It’d be nice if there were such a thing as mental Viagra -- just swal low a pill and get a little brain boost when you need it. But the verdict’s still out on many pills, supplements, and vitamins that purport to make your memory stronger. Here’s our take on the ones that get most of the attention:
Pill Recommended by the YOU Docs? The Fine Print
Aspirin Yes Research shows a 40% decrease in arterial aging -- a major cause of memory loss -- for people who take 162 milligrams (mg) of aspirin a day. Science isn’t sure how it protects against memory loss, but it may be because aspirin helps reduce gunky beta-amyloid proteins from clogging up your brain, and it improves circulation.
Vitamin E Yes -- in your diet, ideally People who consume high amounts of vitamin E are 43% less likely to develop Alzheimer’s. You can get the vitamin E you need by eating just 3 ounces (15 mg) of nuts or seeds a day, which is the method we prefer. Alternatively, you can take a supplement of 400 international units (IU) daily if you take it with vitamin C and are not taking a statin drug, such as Lipitor.
Vitamins B6, B12, and folic acid Yes Without B vitamins, your neurotransmitters don’t work efficiently. To compound the problem, without B vitamins, your homocysteine levels rise, and that doubles the risk of developing Alzheimer’s. Although there’s no scientific evidence that shows B supplements benefit the thinking process, the products are generally safe, and anecdotal evidence is enticing. We recommend a daily supplement with 400 micrograms (mcg) of folic acid, 800 mcg of B12, and 40 mg of B6.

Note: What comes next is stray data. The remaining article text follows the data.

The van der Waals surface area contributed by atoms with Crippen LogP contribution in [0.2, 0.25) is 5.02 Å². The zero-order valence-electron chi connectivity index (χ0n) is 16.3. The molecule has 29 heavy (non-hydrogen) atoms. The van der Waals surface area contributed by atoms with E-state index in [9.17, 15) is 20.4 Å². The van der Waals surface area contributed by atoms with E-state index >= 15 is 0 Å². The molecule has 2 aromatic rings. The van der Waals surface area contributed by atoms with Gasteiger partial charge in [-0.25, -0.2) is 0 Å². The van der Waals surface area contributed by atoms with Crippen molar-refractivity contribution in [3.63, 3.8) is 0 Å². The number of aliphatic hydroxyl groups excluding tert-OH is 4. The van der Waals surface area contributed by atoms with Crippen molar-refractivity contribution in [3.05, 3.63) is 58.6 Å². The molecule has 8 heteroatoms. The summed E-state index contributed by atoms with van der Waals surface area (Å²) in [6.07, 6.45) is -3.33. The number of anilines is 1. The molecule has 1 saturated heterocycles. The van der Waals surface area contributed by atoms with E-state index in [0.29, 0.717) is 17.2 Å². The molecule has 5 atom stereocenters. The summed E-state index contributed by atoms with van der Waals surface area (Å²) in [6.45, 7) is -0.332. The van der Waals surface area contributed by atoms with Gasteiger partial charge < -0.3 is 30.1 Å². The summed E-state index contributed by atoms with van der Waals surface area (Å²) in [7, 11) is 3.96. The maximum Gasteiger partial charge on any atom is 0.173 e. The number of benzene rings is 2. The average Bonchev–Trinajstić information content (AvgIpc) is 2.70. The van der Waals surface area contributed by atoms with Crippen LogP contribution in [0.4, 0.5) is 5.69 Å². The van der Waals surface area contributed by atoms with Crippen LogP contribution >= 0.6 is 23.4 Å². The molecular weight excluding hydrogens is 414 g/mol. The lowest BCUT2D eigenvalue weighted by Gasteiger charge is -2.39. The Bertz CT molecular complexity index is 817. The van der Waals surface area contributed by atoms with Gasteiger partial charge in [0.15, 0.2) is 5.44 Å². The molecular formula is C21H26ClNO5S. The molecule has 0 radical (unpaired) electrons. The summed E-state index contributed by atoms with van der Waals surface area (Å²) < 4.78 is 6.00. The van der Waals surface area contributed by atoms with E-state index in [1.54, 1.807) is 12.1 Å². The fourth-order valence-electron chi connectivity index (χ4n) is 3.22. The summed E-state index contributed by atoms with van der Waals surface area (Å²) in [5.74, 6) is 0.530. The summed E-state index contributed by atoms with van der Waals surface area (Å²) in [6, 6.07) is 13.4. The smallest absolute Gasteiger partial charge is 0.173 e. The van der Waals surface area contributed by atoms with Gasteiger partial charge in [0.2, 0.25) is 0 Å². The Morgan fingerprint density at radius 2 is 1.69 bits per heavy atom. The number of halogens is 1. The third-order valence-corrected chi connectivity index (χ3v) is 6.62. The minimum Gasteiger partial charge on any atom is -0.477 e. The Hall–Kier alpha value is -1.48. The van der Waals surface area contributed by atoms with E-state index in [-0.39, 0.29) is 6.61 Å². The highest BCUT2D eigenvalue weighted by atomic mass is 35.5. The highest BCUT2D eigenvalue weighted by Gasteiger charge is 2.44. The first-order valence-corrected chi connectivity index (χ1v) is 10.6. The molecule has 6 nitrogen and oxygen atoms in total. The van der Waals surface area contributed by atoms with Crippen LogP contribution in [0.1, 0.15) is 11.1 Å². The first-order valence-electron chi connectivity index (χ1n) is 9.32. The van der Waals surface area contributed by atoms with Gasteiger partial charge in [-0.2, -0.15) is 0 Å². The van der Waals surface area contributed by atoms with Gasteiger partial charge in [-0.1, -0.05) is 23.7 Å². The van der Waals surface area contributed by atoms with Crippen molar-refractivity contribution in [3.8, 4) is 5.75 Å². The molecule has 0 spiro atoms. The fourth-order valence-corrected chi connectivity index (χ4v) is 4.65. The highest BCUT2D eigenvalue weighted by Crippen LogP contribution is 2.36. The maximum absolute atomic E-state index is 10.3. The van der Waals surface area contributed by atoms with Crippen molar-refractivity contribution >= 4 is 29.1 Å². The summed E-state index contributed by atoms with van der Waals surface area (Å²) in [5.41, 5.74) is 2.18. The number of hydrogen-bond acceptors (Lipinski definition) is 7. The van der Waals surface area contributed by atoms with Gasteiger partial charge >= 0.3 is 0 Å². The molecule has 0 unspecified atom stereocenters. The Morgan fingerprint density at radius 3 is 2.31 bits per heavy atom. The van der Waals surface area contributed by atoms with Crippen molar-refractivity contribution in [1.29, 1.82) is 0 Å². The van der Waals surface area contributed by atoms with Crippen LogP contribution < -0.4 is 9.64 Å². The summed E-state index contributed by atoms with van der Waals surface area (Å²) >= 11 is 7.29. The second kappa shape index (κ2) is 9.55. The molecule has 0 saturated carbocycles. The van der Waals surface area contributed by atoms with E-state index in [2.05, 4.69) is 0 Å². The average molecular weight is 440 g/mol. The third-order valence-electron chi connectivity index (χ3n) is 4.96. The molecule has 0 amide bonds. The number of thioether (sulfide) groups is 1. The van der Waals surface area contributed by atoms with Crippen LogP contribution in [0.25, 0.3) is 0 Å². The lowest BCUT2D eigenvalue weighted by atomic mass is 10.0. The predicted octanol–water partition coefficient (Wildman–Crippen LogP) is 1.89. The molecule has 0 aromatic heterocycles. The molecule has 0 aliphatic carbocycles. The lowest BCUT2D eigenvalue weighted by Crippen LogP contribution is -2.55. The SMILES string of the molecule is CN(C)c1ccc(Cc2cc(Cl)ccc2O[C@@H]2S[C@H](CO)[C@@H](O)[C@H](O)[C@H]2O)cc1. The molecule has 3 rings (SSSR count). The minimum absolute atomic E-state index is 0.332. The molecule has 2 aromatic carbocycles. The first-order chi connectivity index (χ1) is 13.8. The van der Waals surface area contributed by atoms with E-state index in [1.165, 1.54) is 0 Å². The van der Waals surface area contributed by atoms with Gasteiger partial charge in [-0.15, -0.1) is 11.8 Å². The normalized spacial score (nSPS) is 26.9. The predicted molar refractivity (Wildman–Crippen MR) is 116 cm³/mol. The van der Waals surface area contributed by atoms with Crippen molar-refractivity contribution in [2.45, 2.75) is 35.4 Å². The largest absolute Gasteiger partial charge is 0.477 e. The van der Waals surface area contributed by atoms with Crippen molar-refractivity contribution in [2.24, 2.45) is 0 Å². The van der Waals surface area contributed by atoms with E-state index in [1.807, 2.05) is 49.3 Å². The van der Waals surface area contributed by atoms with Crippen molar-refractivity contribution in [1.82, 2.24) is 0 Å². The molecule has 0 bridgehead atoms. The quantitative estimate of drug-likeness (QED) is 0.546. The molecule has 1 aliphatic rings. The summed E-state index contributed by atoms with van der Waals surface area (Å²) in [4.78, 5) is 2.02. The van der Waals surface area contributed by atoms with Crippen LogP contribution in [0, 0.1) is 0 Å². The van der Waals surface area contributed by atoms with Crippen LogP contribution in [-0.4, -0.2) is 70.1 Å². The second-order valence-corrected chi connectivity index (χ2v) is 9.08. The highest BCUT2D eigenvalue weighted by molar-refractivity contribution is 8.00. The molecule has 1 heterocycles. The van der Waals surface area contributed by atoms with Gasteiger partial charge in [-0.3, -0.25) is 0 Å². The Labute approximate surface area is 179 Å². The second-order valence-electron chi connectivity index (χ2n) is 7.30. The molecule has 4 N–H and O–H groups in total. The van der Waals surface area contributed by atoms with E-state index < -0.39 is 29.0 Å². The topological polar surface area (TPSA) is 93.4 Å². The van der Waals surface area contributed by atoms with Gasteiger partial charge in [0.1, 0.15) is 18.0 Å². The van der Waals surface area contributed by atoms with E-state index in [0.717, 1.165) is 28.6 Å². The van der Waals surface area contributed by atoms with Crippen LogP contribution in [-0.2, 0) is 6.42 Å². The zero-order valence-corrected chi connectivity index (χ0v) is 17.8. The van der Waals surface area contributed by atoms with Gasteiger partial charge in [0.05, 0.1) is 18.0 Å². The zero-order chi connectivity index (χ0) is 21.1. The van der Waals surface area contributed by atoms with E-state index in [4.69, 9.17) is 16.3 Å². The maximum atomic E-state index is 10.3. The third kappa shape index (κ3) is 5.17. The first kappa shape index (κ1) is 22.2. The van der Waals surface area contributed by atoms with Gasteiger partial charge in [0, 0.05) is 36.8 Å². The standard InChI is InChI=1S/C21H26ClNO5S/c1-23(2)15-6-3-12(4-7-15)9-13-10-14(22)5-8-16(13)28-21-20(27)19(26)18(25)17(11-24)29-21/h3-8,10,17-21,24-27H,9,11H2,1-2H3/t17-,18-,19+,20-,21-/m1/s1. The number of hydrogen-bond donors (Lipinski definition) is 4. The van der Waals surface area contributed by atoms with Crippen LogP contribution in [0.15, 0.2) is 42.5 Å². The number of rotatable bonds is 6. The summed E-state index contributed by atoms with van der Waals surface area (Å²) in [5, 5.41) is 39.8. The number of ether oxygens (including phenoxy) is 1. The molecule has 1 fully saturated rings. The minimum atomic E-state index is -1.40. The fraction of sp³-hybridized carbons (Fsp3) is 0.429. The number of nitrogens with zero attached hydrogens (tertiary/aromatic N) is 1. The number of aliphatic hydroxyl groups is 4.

Acetyl L-carnitine/alpha-lipoic acid Not yet There are lots of strong theoretical reasons why this should enhance brain health -- specifically, by improving mitochondrial activity and reducing decay, resulting in higher neurotransmitter function -- but there’s not enough evidence showing effectiveness in humans.
Rosemary, roses, and mint Yes Not to ingest, but to smell. Research suggests that inhaling any of these three aromas at the time of learning a new task can enhance recall when you’re exposed to the scent at a later time.
Ginkgo biloba If you want to Though there are no large studies to support its use, there’s some promise that this very commonly used supplement may be effective in helping to improve cognition. It can also thin the blood, which can be beneficial to folks with blood vessel disease but dangerous for those who are anticipating surgery or who have a clotting disorder. Because it’s considered a safe antioxidant supplement, we’re comfortable with you trying 120 mg daily to see if it has any positive effects.
Huperzine A Maybe This ancient Chinese herb was used for memory loss even before we learned that it increases levels of acetylcholine, a chemical that transmits information between nerve cells. If you have mild cognitive impairment, we recommend 200 mcg twice daily and suggest that your doctor help adjust the dose if other pharmaceuticals with similar effects are being used.
Vinpocetine No There’s not enough evidence that this supplement -- from a periwinkle plant -- helps memory, and it can reduce your blood pressure too much, so we would rather wait for more clinical trials.
Phosphatidylserine If you want to About 70% of our cell membranes are made from phosphatidylserine, and as we age, the level drops, and the membranes become brittle. This supplement seems to strengthen cell membranes and the sheathing around the nerves, protecting the information-transferring cables from shorting out. Since risks are few, taking 200 mg daily is reasonable.
Coenzyme Q10 Yes, but for other reasons This supplement has a beneficial effect in protecting against Parkinson’s disease (a neural disease that can be caused by trauma, as in the case of boxers, or through viruses and genetics). A potent antioxidant, coenzyme Q10 may help prevent inflammatory damage to the brain, but this remains unproven. The ideal dose is 100 mg twice a day (some research says that 300 mg four times a day is even better). But be warned: This is one supplement where more than 90% of what’s sold doesn’t contain the real thing, so look for products that have been shown repeatedly to contain what’s on the label. Check this Web site: